In 1969, a serosurvey of nine common respiratory viruses, including rubella virus, was completed over a period of 3 months, among 112 children and adults of the Korekore tribe in northern Zimbabwe who visited a local mission hospital. Blood samples were tested for rubella antibodies using the haemagglutination inhibition assay. The study found 88% rubella seropositivity among the study population . This high rate of seropositivity suggested a recent rubella outbreak around the time of the serosurvey. A measles and rubella epidemic occurred in Zimbabwe in 1977–1978, which resulted in sudden detection of an unexpected number of cases of rubella embryopathy in infants born at a major African referral hospital . It was suggested that this epidemic was fuelled by population movement because of the escalation of war during the same period. In the literature, it has been suggested that rubella epidemics usually occur at intervals of approximately 7–10 years. This is also supported by data from The Gambia where epidemics were serologically diagnosed during 1963–1964 and 1973–1974 .
Owing to the existing burden of rubella in some regions of the world, the WHO recommends introduction of rubella-containing vaccines as a strategy to control the disease. Rubella vaccination programmes are economically justifiable and have demonstrated cost-effectiveness. Published economic analyses for the period between 1980 and 2010 indicate that the annual cost (inflation-adjusted 2012 US$) for the care of a patient with CRS in middle-income countries ranges from US$4,200 in Brazil to US$58,000 in Panama, whereas the lifetime cost for the care of a patient with CRS in high-income countries (inflation-adjusted 2012 US$) is estimated to be US$139,900 in Oman and over US$200,000 in the United States .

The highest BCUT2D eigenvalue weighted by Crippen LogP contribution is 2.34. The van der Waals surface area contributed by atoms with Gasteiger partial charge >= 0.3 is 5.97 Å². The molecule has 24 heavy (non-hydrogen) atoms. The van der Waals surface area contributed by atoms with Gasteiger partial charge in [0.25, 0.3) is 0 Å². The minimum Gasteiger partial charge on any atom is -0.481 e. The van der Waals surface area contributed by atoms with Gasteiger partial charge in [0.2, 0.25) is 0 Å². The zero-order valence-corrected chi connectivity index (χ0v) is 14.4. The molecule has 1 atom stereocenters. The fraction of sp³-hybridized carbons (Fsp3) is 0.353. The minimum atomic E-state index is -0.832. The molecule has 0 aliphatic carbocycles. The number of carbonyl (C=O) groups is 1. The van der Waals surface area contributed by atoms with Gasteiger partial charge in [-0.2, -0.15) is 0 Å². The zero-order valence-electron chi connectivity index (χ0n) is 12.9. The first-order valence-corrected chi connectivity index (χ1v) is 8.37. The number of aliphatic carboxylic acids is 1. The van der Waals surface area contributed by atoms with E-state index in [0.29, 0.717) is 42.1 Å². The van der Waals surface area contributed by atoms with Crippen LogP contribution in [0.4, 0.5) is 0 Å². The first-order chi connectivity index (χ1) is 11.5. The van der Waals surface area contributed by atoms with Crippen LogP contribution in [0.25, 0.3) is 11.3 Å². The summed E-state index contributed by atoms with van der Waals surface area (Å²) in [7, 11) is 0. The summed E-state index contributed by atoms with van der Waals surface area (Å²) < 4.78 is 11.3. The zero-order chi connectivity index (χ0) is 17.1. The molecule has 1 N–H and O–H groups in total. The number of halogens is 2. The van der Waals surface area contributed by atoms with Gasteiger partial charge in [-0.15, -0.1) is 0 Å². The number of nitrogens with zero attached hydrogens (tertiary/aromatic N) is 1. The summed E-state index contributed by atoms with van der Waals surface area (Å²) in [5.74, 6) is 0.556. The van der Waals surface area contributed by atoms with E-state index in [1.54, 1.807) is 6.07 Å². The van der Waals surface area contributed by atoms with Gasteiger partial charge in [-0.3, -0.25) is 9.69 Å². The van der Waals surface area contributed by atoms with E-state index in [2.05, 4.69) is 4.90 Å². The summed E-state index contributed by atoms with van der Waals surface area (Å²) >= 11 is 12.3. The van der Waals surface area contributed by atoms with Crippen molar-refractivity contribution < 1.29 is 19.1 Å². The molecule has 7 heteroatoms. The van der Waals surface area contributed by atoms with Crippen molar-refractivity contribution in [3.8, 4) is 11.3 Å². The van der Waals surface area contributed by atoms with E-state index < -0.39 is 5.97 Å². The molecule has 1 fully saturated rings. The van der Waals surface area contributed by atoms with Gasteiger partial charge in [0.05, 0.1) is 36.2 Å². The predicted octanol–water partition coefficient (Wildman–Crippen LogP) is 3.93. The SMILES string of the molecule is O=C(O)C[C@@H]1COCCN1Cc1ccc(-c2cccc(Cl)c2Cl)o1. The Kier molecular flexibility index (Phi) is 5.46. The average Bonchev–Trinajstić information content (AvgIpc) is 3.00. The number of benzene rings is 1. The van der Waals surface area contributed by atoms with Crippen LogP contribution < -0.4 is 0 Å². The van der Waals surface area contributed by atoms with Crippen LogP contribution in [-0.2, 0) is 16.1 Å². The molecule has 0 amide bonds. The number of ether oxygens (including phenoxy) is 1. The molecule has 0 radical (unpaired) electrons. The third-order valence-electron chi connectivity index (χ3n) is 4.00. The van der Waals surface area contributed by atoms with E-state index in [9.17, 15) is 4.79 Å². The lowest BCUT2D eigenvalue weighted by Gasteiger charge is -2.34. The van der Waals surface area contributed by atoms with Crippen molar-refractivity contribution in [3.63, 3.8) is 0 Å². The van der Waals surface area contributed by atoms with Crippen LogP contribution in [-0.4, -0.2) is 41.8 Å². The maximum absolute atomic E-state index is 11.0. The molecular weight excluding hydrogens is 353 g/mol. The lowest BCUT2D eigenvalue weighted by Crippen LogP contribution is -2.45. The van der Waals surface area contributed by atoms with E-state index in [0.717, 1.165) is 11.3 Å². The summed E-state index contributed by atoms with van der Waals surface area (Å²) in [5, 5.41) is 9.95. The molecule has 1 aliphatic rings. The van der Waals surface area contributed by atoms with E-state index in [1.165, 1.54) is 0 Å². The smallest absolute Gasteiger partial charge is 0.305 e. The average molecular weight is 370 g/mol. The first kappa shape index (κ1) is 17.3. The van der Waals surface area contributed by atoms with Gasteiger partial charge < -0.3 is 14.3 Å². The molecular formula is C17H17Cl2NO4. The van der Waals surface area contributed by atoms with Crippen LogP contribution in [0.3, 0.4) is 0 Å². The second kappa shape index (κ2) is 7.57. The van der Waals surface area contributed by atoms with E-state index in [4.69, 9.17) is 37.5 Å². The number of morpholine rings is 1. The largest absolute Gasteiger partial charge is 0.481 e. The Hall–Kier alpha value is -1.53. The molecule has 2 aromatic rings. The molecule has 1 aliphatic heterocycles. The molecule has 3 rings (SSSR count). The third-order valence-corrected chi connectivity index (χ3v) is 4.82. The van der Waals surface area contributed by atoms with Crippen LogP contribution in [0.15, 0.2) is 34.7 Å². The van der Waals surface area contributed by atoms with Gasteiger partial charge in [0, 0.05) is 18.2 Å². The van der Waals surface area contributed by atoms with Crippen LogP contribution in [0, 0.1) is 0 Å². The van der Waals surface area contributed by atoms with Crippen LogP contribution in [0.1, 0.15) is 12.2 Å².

The WHO recommends that prior to introduction of rubella vaccine to national immunization programmes, rubella surveillance should be implemented through the existing measles surveillance system to estimate the disease burden . In line with the WHO strategy for rubella vaccination in Africa, our analysis of data from Zimbabwe’s combined measles/rubella case-based surveillance system aims to describe the trends and population demographics of children and adolescents with rubella in the country, who were identified through its national surveillance system during a 5-year period between 2007 and 2011.